There have been strong reactions to the subject of a Board’s involvement (although many choose to substitute “interference”) with club management.
At the Excellence in Club Management Awards dinner that was held in February at Interlachen Country Club in Winter Park, Fla., the loudest ovation of the night didn’t go to any of the four general managers who were being honored through the annual awards that Club & Resort Business co-sponsors with the McMahon Group.
Believe it or not, the biggest roar from the room, which was filled with some 150 other top club managers, was saved for a club President. It came after Doug Green, President of the Board of Governors of The Polo Club of Boca Raton (Fla.), made this remark as part of the ceremony during which Brett Morris, The Polo Club’s General Manager and Chief Operating Officer, was given The James H. Brewer Award (see “Return Engagement”):
“The way I look at it, the Board doesn’t manage the club. The people on a Board should ensure that we hire the best, retain the best, support the best, hold them accountable—and then get the hell out of the way and let them do their job.”
The crowd’s response to Green—which included whistling and fist-pumping in addition to thunderous applause—was typical of strong reactions I’ve seen recently to the subject of a Board’s involvement (although many choose to substitute “interference”) with club management.
The observations made in this Editor’s Memo space two months ago about the recent spate of surprising and often head-scratching dismissals of top-tier general managers (“Your Loss, Not Ours,” C&RB, February 2017) also generated a lot of feedback, both from those who wanted to offer on-the-record comments and from behind the scenes. One comment posted with the online version of that editorial felt it should be “required reading for new presidents,” and another said it spoke to the problem of “letting emotion, hearsay and popular opinion rule [a] club…and no one wins that game.” The editorial also quickly gained a lot of “likes” and pass-along traction after it was posted on our Facebook and Twitter accounts, and I even got a few requests for extra hard copies that could be slipped anonymously into club presidents’ reading piles.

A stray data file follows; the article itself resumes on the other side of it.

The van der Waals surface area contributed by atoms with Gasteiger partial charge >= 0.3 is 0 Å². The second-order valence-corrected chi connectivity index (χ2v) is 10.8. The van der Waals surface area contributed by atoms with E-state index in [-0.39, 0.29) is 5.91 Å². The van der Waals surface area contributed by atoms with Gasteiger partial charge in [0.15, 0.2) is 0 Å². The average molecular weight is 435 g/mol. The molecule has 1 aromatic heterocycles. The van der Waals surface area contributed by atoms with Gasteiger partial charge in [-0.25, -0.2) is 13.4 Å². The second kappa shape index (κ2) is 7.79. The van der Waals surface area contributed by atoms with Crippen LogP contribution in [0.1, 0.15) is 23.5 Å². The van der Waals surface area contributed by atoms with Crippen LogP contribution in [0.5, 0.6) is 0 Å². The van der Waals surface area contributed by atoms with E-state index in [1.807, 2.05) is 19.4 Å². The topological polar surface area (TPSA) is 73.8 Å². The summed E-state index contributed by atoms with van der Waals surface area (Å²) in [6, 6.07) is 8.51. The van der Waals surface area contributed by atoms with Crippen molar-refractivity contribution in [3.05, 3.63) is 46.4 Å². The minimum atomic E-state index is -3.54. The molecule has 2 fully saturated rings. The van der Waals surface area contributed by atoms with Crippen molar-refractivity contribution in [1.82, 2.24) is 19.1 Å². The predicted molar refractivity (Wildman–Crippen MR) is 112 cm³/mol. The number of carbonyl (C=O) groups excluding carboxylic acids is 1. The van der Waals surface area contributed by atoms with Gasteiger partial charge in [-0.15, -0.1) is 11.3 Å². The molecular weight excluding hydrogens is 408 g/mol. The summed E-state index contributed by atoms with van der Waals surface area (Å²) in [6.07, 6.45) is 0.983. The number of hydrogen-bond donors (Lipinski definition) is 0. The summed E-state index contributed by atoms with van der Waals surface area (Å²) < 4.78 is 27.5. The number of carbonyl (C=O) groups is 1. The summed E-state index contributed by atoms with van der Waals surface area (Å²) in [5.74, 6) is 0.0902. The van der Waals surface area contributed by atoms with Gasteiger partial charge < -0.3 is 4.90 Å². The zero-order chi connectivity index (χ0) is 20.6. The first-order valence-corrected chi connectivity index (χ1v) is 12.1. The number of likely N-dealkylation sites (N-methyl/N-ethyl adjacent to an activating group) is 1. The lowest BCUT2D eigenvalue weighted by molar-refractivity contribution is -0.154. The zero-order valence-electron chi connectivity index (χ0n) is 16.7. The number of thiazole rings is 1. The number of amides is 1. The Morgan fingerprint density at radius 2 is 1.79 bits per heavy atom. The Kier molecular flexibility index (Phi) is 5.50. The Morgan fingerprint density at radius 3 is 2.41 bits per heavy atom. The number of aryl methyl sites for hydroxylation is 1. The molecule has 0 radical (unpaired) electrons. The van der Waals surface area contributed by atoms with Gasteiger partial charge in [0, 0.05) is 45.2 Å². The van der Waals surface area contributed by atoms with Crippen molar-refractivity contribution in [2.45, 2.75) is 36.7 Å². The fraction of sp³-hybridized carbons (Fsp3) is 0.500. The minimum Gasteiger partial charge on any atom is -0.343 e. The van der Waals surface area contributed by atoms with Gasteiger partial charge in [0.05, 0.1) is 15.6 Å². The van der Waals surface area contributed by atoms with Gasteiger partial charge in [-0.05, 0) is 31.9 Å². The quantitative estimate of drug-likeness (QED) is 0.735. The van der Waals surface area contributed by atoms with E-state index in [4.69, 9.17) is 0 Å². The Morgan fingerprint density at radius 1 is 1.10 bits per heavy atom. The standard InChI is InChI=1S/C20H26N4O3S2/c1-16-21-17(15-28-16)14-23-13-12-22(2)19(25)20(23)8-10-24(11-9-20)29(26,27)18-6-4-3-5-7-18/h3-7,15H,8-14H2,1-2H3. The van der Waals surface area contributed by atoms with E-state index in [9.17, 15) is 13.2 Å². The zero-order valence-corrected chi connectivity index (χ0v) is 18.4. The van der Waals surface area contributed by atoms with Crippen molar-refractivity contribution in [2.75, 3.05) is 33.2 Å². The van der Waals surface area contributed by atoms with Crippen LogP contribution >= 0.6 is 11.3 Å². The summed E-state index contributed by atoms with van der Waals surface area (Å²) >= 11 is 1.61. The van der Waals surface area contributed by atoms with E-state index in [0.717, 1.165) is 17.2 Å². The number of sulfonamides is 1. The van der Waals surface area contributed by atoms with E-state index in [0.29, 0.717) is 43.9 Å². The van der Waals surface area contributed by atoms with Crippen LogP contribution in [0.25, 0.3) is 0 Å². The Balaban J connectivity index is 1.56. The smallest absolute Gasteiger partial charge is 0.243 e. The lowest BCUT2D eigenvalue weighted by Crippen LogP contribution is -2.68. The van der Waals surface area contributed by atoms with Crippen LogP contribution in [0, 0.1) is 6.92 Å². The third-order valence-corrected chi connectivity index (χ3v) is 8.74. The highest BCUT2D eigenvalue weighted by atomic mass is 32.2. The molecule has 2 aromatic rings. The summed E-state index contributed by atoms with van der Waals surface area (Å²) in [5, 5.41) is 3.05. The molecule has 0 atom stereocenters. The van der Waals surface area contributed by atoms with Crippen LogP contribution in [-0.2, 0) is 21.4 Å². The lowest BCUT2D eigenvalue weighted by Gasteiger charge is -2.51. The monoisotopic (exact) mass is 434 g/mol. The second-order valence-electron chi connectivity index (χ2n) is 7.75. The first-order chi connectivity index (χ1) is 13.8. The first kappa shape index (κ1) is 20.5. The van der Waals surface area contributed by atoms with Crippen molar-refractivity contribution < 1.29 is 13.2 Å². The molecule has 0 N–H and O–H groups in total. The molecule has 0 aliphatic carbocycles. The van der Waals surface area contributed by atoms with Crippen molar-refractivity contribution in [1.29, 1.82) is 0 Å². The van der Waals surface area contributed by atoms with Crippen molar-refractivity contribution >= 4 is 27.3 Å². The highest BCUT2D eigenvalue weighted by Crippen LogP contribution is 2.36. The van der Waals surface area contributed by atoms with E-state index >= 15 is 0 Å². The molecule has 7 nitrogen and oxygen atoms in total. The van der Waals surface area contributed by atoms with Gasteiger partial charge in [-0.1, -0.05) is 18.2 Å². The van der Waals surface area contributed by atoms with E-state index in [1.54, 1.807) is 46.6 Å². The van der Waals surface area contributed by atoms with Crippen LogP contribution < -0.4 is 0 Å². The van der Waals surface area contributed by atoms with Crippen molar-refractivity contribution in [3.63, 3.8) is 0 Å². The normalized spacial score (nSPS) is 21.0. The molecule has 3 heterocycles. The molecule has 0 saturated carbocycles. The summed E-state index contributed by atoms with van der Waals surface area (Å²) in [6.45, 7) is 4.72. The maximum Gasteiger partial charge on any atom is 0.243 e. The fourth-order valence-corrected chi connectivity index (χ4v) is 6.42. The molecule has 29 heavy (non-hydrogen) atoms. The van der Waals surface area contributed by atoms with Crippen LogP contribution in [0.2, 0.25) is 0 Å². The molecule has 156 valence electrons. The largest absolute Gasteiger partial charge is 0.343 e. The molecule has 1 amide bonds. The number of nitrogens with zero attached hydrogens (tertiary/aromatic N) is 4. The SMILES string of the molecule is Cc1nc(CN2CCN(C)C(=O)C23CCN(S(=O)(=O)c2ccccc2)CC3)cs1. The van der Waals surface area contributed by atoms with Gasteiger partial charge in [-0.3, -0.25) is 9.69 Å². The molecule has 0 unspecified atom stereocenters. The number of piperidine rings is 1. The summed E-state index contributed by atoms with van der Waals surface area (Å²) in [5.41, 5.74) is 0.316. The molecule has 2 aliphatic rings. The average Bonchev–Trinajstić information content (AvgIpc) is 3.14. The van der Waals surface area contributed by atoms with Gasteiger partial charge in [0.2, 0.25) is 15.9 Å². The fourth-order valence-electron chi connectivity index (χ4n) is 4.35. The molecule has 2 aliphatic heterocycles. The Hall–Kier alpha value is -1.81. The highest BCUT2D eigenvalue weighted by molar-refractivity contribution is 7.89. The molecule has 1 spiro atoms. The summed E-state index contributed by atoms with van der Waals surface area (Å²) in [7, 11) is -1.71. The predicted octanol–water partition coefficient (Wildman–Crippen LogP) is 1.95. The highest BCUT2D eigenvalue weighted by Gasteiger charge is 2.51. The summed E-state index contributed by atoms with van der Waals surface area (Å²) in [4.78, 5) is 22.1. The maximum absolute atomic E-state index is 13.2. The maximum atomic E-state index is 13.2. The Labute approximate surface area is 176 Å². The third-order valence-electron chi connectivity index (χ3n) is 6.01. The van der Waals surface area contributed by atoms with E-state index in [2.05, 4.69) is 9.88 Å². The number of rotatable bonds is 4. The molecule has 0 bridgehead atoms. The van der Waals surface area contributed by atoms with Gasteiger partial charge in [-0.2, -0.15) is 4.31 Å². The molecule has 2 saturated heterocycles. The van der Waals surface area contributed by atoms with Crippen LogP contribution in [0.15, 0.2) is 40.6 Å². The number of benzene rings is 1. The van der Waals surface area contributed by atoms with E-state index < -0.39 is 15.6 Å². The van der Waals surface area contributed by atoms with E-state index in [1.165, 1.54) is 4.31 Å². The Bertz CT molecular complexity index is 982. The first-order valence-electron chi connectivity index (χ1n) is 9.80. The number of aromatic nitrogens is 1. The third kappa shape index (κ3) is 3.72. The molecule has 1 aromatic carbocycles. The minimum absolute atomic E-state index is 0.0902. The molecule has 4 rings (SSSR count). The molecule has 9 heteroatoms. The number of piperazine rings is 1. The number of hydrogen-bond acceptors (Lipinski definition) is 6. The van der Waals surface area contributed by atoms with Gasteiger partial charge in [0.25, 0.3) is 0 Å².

I don’t really see any of this, though, as signs of mounting tensions that might signal how the industry is headed for a destructive civil war. Rather, to me it reflects the increased pride club managers now have in how they, as a group, have elevated their status to the point where they can be confident that the future will bring more opportunities for all of them to demonstrate their worth and be properly valued for their efforts, even if some may still have to encounter situations where they’re deemed to be dispensable.
And in talking with people who are involved with club Boards, I find that many more of them now share Green’s view and recognize that while they may have been very successful in their own businesses, they’re also smart enough to know that doesn’t mean they can also run the clubs they belong to.
As one general manager who suffered a recent surprising dismissal, but then quickly landed on his feet as GM of another prestigious property, wrote to me: “We definitely live in a strange but wonderful world—but at the end of the day, I wouldn’t have it any other way.”